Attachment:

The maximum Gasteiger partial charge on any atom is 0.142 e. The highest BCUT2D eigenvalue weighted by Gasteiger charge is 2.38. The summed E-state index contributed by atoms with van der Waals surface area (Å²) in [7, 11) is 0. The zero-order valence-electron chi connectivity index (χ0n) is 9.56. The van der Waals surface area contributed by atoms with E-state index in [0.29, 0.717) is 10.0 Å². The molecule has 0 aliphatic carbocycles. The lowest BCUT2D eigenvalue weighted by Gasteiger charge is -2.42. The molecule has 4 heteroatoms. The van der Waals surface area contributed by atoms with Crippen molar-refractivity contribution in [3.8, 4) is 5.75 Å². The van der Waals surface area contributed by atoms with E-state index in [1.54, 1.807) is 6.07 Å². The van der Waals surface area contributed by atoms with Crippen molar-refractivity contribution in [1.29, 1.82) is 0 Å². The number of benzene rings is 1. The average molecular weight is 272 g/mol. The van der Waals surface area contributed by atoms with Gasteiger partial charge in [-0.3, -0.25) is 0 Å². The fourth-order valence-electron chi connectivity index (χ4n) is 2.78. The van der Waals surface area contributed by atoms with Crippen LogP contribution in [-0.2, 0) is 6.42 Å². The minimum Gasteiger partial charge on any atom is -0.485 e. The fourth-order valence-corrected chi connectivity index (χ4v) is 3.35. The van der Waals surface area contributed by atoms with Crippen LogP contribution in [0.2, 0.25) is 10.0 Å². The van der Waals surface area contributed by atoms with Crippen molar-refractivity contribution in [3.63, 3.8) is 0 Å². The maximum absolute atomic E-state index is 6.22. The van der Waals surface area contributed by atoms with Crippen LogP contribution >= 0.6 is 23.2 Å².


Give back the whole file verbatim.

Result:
The maximum Gasteiger partial charge on any atom is 0.142 e. The highest BCUT2D eigenvalue weighted by Gasteiger charge is 2.38. The summed E-state index contributed by atoms with van der Waals surface area (Å²) in [7, 11) is 0. The zero-order valence-electron chi connectivity index (χ0n) is 9.56. The van der Waals surface area contributed by atoms with E-state index in [0.29, 0.717) is 10.0 Å². The molecule has 0 aliphatic carbocycles. The lowest BCUT2D eigenvalue weighted by Gasteiger charge is -2.42. The molecule has 4 heteroatoms. The van der Waals surface area contributed by atoms with Crippen molar-refractivity contribution in [3.8, 4) is 5.75 Å². The van der Waals surface area contributed by atoms with E-state index in [1.54, 1.807) is 6.07 Å². The van der Waals surface area contributed by atoms with Crippen molar-refractivity contribution in [1.29, 1.82) is 0 Å². The number of benzene rings is 1. The average molecular weight is 272 g/mol. The van der Waals surface area contributed by atoms with Gasteiger partial charge in [-0.3, -0.25) is 0 Å². The fourth-order valence-electron chi connectivity index (χ4n) is 2.78. The van der Waals surface area contributed by atoms with Crippen LogP contribution in [-0.2, 0) is 6.42 Å². The minimum Gasteiger partial charge on any atom is -0.485 e. The fourth-order valence-corrected chi connectivity index (χ4v) is 3.35. The van der Waals surface area contributed by atoms with Crippen LogP contribution in [0.2, 0.25) is 10.0 Å². The van der Waals surface area contributed by atoms with Crippen molar-refractivity contribution in [3.63, 3.8) is 0 Å². The maximum absolute atomic E-state index is 6.22. The van der Waals surface area contributed by atoms with Crippen LogP contribution >= 0.6 is 23.2 Å².